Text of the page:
Wednesday, 25 December 2013

Tiny Library

My local library is absolutely tiny. It is approximately 10 m x 6 m and is furnished with just two PCs. Every available space is used with three walls lined from floor to ceiling with (mainly) brightly coloured paperbacks. Walking into such a small place with book-lined walls is really quite pleasant: it is warm (insulation from the books) and very cheerful with lots of primary-coloured book spines. Small libraries in historical stately homes with leather-bound, serious looking tomes have a completely different feel to this cheery public library.
Small, but warm and welcoming.

These days I use Bath Central Library. Bath is a small city, but, as the library in the centre is the main library for residents, I was expecting more. There is not much to say about the library's physical appearance and proportions, it is on the top floor of The Podium, a small, 1980s style shopping centre with a car park in the basement, a supermarket on the ground floor,  and a cafe, toilets and the library on the top floor. I have also been rather disappointed by the availability of the library's stock as when I search the catalogue the books I want are nearly always on loan (Bath and North East Somerset charge a £1 reservation fee). The reference collection is not particularly edifying either and this week I searched in vain for a Russian-English dictionary (Russian is not an obscure tongue: it is one of the six official languages of the United Nations and is the native language of over 144 million people), a member of staff checked the store for me, but it seems that they really do not have a dictionary for one of the world's major languages! Also, the behaviour of some of the other library users is a bit worrying: recently whilst choosing a book from the shelves I passed by a man sitting down with his socks off clipping his toenails, I admit that I felt quite disgusted.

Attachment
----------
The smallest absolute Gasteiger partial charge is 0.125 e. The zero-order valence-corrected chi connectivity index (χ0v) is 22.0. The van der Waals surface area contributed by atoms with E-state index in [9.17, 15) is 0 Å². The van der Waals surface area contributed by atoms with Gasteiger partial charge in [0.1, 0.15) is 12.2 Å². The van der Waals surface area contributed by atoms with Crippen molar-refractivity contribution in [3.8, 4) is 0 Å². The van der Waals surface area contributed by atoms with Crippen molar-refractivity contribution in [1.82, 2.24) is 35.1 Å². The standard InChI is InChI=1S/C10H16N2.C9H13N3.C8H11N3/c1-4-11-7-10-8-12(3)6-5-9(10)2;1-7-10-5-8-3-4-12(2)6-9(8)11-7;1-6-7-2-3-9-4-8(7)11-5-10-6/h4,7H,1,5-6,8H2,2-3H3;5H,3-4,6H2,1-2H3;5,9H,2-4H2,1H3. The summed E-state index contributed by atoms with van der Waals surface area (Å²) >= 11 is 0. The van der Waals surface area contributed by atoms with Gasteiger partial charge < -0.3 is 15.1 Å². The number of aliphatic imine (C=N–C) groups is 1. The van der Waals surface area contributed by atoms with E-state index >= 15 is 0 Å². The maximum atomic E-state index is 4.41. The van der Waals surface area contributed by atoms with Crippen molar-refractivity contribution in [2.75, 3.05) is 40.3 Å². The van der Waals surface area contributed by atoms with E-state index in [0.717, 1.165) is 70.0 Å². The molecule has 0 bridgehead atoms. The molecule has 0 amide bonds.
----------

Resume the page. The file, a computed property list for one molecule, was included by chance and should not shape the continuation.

Rant over.

Despite the number of failings mentioned above (I am trying to moderate my moaning, but I could easily continue), it is wonderful to see a library well-used with so many people using the local history service, browsing the shelves and actually borrowing books rather than just using the IT service.

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